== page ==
Ivan Berry at the Grand Meiji Tori
Discovering The Surprising Soul Of Tokyoby Jeanette Valentine of SoulOfAmerica
I’m in the nosebleed seats of Ryogoku Kokugikan Auditorium in Tokyo, eagerly awaiting my first sumo wrestling match. The city hosts only three Grand Championship Tournaments annually, and my 10-day vacation coincides with the last one of the year. The audience is a sea of Japanese spectators engaged in noisy chatter that I can not comprehend. Thankfully, for the equivalent of $2, the tournament provides transistor radios with play-by-play English translation.
I slip on the headphones and marvel that the warm cadence of the commentator sounds familiar. I don’t know this particular voice, but the laid-back tone and mellow inflections remind me of folks I know back home. I whisper to Ivan, my friend and traveling companion, “This guy’s a brother.”
Sure enough, the voice in my ear describing this most revered of ancient Japanese sports is that of Marvin Dangerfield, an African-American native of Detroit. He talks me through the finer points of the event: how the center stage, dohyo, is a sacred space; how the oversized combatants toss salt in the air for good luck; how the first massive wrestler to push the other from the ring wins and how an average contest lasts fewer than 10 seconds.
Sumo wrestlers headed to Ryogoku Kokugikan
Sumo wrestling completely delights my senses; the action unfolds in an impossibly bright auditorium, the contestants stomp around the stage in bold, colorful loin-cloths, the announcers yell, the audience roars … It’s like nothing else I’ve ever seen.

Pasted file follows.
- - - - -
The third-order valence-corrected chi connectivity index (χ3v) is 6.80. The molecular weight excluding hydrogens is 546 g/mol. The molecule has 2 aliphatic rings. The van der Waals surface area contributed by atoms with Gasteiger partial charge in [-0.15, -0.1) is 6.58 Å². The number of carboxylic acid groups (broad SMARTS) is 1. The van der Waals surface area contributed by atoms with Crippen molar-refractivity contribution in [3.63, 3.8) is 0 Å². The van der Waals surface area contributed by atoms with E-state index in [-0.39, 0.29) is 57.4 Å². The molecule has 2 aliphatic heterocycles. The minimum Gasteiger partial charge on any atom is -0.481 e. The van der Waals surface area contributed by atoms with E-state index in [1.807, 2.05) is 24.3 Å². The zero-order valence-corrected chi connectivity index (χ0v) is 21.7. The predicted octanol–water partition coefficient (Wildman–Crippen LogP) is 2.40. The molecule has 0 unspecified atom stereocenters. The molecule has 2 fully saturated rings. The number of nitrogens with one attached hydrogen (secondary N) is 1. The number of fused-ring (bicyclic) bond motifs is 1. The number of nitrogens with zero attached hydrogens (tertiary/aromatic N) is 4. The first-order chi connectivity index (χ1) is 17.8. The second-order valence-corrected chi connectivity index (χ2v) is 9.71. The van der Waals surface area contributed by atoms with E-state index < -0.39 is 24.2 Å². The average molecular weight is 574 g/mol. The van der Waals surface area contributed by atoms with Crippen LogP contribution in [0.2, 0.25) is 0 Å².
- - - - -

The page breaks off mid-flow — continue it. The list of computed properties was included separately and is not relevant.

And that’s the intrigue of Tokyo, a metropolis of 13 million residents living within 800 square miles. Whether it’s eating an octopus egg pizza or watching balloons rain down during a baseball game or buying upscale picnic fare in a department store basement, this city offers you experiences that you can find nowhere else.
And I am pleasantly surprised that Black culture abounds in Tokyo. I spot teenagers wearing Jimmy Hendrix and Black Panther t-shirts, and I find Rastafarian dolls sitting next to Hello Kitty in gift shops. Three of the most popular night spots are clubs with African-American cultural roots: The Blue Note Tokyo, Blues Alley Japan and the Cotton Club Japan. And sumo wrestling commentator Marvin hosts a Sunday afternoon old-school R&B radio show called SoulBlends on InterFM.
“The show is done 90 percent in Japanese,” he says. “But if you can't understand the language, you can understand the music." A recent playlist includes Jeffrey Osbourne, Bobby Brown, Diana Ross and the Dazz Band.